Now often referred to as Whitestone, it is actually the route travelers take to reach LaGuardia, the only major airport on the East Coast not accessible by rail. However, that plan will change soon and there will be a link to train number 7 in the works.

while the bridgeThere used to be a pedestrian crossingCurrently open to cars only.

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Waiting room1298 College Street$649,000


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Ancient Throgs Bridge

Running parallel to the Bronx-Whitestone Bridge across the East River and also connecting the Bronx to Queens and Long Island, the Throgs Neck Bridge was built primarily to ease traffic compared to other bridges in NYC. The idea is that visitors have a choice between Throgs Neck and Whitestone. But in reality, traffic has only increased.

However, it is still a popular choice for travelers to get off the GWB and head to Long Island. The bridge is only accessible by cars.

Video tutorials about how many bridges in nyc

keywords: #cheddarexplains, #cheddarexplores, #explainer, #nyc, #nycrevealed, #newyorkcity, #newyork, #cities, #city, #bridges, #infrastructure, #urbanplanning, #cityplanning, #design, #brooklyn, #manhattan, #brooklynbridge, #manhattanbridge, #georgewashingtonbridge, #williamsburgbridge, #traffic, #transportation, #curiositystream, #curiositystream, #queens, #newjersey, #ny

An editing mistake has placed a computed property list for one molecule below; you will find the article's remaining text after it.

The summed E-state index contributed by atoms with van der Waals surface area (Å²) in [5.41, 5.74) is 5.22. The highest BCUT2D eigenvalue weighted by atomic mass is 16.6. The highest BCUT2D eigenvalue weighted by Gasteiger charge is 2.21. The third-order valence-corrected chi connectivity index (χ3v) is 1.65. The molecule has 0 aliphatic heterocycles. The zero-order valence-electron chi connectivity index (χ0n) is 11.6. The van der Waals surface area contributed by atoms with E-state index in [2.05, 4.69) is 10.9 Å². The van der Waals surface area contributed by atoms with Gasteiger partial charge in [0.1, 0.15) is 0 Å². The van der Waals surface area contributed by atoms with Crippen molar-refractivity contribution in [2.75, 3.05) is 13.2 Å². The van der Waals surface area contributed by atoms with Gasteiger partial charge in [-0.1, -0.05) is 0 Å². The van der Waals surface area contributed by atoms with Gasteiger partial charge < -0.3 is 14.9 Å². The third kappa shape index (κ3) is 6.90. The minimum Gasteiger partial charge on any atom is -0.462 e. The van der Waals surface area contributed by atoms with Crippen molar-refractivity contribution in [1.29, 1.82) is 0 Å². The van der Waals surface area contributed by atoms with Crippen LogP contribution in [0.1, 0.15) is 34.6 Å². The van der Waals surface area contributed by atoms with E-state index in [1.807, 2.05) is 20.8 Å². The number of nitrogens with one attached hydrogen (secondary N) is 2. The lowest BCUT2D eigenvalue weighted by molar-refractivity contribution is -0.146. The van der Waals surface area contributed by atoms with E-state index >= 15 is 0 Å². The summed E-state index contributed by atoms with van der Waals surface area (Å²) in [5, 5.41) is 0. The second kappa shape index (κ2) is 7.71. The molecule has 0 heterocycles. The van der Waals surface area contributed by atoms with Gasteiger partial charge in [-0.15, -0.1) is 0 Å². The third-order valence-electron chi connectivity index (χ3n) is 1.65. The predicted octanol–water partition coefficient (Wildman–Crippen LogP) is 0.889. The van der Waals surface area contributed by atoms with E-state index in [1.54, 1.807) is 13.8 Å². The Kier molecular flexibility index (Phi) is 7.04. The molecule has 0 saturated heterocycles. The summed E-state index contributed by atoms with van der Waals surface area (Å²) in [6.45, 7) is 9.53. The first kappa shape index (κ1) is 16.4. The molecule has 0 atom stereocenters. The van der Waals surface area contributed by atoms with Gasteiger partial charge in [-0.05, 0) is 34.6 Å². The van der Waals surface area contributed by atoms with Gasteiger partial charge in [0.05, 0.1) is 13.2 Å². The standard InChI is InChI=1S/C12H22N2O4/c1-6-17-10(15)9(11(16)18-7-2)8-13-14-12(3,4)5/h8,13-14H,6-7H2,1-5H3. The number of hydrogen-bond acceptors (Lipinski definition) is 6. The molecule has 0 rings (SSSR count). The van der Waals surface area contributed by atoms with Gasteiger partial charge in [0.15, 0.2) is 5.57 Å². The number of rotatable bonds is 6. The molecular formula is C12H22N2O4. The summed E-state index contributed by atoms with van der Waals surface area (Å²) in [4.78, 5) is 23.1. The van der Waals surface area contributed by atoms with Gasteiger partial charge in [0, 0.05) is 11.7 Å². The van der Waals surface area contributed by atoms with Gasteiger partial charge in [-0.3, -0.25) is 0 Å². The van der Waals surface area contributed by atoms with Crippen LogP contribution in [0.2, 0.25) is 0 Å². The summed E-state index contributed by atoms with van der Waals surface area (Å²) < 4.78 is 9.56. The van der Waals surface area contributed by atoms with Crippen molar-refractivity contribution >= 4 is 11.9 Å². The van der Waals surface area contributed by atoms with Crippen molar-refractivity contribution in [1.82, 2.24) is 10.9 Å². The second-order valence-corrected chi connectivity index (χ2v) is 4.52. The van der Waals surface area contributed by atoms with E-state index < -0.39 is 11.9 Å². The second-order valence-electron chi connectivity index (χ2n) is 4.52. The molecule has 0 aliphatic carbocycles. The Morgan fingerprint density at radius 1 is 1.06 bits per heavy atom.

New York City has some of the most iconic bridges in the world like the Brooklyn Bridge and the George Washington Bridge. These engineering marvels have helped set the tone for how bridges around the world are designed. Here is how New York builds and maintains its aging bridges.

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Bridges of New York City in 4K

The City of New York, often called New York City, is the most populous city in the United States. Located at the southern tip of the state of New York, the city is the center of the New York metropolitan area, one of the most populous urban areas in the world. With population of 8,550,405 distributed over a land area of just 305 square miles (790 km2), New York is also the most densely populated major city in the United States. A global power city, New York City exerts a significant impact upon commerce, finance, media, art, fashion, research, technology, education, and entertainment. Home to the headquarters of the United Nations, New York is an important center for international diplomacy and has been described as the cultural and financial capital of the world.

Situated on one of the world’s largest natural harbors, New York City consists of five boroughs, each of which is a separate county of New York State. The five boroughs – Brooklyn, Queens, Manhattan, The Bronx, and Staten Island – were consolidated into a single city in 1898. As many as 800 languages are spoken in New York, making it the most linguistically diverse city in the world.